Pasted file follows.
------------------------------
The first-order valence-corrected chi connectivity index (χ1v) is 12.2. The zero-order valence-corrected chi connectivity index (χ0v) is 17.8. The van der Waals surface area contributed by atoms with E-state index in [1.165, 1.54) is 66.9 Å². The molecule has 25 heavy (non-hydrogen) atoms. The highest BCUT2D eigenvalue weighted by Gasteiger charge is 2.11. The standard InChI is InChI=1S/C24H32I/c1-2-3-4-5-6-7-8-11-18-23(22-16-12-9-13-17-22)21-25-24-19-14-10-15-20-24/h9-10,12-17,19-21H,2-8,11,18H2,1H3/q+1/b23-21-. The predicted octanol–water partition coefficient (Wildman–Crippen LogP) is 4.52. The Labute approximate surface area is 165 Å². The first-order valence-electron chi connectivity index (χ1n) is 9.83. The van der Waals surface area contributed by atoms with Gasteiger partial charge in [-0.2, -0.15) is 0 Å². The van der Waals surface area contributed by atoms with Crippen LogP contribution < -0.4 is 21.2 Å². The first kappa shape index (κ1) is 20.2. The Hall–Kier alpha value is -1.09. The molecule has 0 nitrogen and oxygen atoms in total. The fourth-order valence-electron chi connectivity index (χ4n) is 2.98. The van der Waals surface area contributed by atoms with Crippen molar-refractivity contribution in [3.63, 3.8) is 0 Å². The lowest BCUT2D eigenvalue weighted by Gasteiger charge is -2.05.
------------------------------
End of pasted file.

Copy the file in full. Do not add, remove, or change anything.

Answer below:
The first-order valence-corrected chi connectivity index (χ1v) is 12.2. The zero-order valence-corrected chi connectivity index (χ0v) is 17.8. The van der Waals surface area contributed by atoms with E-state index in [1.165, 1.54) is 66.9 Å². The molecule has 25 heavy (non-hydrogen) atoms. The highest BCUT2D eigenvalue weighted by Gasteiger charge is 2.11. The standard InChI is InChI=1S/C24H32I/c1-2-3-4-5-6-7-8-11-18-23(22-16-12-9-13-17-22)21-25-24-19-14-10-15-20-24/h9-10,12-17,19-21H,2-8,11,18H2,1H3/q+1/b23-21-. The predicted octanol–water partition coefficient (Wildman–Crippen LogP) is 4.52. The Labute approximate surface area is 165 Å². The first-order valence-electron chi connectivity index (χ1n) is 9.83. The van der Waals surface area contributed by atoms with Gasteiger partial charge in [-0.2, -0.15) is 0 Å². The van der Waals surface area contributed by atoms with Crippen LogP contribution < -0.4 is 21.2 Å². The first kappa shape index (κ1) is 20.2. The Hall–Kier alpha value is -1.09. The molecule has 0 nitrogen and oxygen atoms in total. The fourth-order valence-electron chi connectivity index (χ4n) is 2.98. The van der Waals surface area contributed by atoms with Crippen molar-refractivity contribution in [3.63, 3.8) is 0 Å². The lowest BCUT2D eigenvalue weighted by Gasteiger charge is -2.05.